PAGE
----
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Origin of the name "Hack"...?
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Rob D
Posted 12/13/2016 9:15 AM (#91719)
Subject: Origin of the name "Hack"...?


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Posts: 37
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Location: Midcoast Maine

  For a sidecar...

 

I posted a photo of the Guzzi EV Hack in the snow on fb and I was asked, by a fellow from the UK why the name "Hack" for a sidecar.  He went on to say that he had heard or seen the name Rig, Chair, Outfit Etc in reference to a sidecar but was confused as to where the name Hack came from and why.

Well I did a little interweb searching to offer him a concrete reason for the mor but alas, I cannot come up with one.  The closest I could find was that Wikpedia listed the aforementioned names along with the label Hack but again, no real reason for the name of it's origin.

Anyone...?

Thanks,

Rob

 

 

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jaydmc
Posted 12/13/2016 10:00 AM (#91720 - in reply to #91719)
Subject: Re: Origin of the name "Hack"...?


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I heard it was as in the early days sidecars were often used as taxi's
Jay G
DMC sidecars
866-638-1793
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Hack'n
Posted 12/13/2016 11:40 AM (#91722 - in reply to #91719)
Subject: Re: Origin of the name "Hack"...?



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My source said "It originated in London back when sidecar rigs were used as taxi cabs.

A "HACK" could be either a hack driver, or the outfit itself.

Lonnie
NWSC, ret'd.
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Al Olme
Posted 12/13/2016 12:46 PM (#91723 - in reply to #91722)
Subject: Re: Origin of the name "Hack"...?


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A shortened form of "Hackney Cab".
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Rob D
Posted 12/13/2016 1:18 PM (#91724 - in reply to #91719)
Subject: RE: Origin of the name "Hack"...?


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Posts: 37
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Location: Midcoast Maine
Right, the Hack mor, as I have been reading came from the Town or County of Hackney where more plain, common, utility work horses were raised, unlike the more noble steeds that were bred for Sporting, Military, Hunting or Upper Class Carriage use were called Hackneys and eventually shortened to Hack. They were a "commodity type" of livestock... and sold around for general purpose uses. So in the bigger cities... London for Example.. the Hackneys>Hacks... became popular for use as Commercial Cart Horses. Vegetable Carts, Light Industrial use etc... and as Carriage-for-Hire use. Basically the type of use we would call a Taxi Cab today. The term HACK for the Rig carried forward thru to modern times... and Taxis in lots of places around the world are nicknamed Hacks. So Horse drawn carriages pulled by Hackney Horses and Used as TAXIS... the whole rig became HACKS. Hacks evolved into Motorcars,, And when Motorcycle Sidecars began to appear.. The Same Term was applied to Sidecar Rigs. That's the short version... Isn't the Interweb a wonderful thing..? I will point the guy that asked to the sidecar.com experience... Thanks all. Best, Rob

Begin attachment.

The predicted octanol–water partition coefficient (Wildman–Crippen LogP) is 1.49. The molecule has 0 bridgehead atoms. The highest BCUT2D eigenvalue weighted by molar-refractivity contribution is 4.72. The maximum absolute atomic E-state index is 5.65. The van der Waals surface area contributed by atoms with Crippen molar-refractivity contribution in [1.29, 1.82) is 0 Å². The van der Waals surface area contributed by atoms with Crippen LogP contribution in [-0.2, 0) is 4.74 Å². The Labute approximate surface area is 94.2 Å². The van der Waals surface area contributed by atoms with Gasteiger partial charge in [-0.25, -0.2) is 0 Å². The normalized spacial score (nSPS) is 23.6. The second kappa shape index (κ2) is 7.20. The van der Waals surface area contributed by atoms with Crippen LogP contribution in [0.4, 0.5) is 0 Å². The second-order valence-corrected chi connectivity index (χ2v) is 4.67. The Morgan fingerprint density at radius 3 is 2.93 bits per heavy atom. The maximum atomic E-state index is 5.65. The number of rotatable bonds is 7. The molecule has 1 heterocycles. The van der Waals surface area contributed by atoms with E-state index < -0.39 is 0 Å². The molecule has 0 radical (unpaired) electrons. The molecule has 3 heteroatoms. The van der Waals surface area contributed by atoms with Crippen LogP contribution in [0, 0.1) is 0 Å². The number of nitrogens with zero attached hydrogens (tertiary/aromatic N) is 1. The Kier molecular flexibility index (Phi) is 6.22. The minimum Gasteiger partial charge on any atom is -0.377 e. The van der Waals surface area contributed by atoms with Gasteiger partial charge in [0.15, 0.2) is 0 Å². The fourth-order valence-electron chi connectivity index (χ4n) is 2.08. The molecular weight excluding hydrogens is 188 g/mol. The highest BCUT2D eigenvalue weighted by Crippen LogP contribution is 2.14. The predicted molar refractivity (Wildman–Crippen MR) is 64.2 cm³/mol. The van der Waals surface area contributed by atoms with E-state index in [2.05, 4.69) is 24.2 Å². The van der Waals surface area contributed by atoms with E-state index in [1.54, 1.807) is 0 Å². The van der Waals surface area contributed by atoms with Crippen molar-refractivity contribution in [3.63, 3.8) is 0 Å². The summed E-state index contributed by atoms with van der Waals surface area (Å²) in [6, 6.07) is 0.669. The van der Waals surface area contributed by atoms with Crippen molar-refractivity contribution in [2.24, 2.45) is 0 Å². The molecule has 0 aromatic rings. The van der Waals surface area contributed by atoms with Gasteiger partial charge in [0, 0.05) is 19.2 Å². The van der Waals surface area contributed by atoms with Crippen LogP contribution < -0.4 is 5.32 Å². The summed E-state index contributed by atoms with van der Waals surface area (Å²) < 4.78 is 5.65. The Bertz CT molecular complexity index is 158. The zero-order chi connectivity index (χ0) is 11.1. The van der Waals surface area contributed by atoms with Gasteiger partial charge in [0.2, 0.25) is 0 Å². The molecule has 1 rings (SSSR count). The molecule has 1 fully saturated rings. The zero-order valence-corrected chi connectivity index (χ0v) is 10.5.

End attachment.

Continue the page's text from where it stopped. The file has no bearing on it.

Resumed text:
Edited by Rob D 12/13/2016 6:55 PM
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Peter Pan
Posted 12/13/2016 7:48 PM (#91726 - in reply to #91719)
Subject: Re: Origin of the name "Hack"...?



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Specially when you can remember well what you once read:
We had the same theme once before:
http://sidecar.com/mbbs22/forums/thread-view.asp?tid=1070&posts=23&...
Cheers
Sven

Edited by Peter Pan 12/13/2016 7:48 PM
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Rob D
Posted 12/14/2016 7:02 AM (#91728 - in reply to #91726)
Subject: Re: Origin of the name "Hack"...?


Member

Posts: 37
25
Location: Midcoast Maine

Peter Pan - 12/13/2016 7:48 PM Specially when you can remember well what you once read: We had the same theme once before: http://sidecar.com/mbbs22/forums/thread-view.asp?tid=1070&posts... Cheers Sven

 

Really...?  What "I" read...?  Well I did perform a search here BEFORE posting that question but I did not find this thread...  Now given that the subject was first posted in 2004, I personally do not recall the conversation... 

Gee thanks.

 

 

So I let the guy know that was asking what our collective opinions were regarding the origin and he said that he was aware of the term from Hackney and he is going to continue to call the rig a rig...  lol

Best,

Rob 

 

 

 

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jwshort
Posted 12/16/2016 2:23 PM (#91748 - in reply to #91719)
Subject: Re: Origin of the name "Hack"...?


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Hey Guys:
If you have read the history of the USCA in the Nov/Dec issue of the Sidecarist you will have another answer. The folks who organized the USCA it. It comes from "We can hack it!" according to the history that Terry Strassenburg (USCA member number #3) has written for the Sidecarist. BUT - having said that - I am inclined to go with the UK definition.
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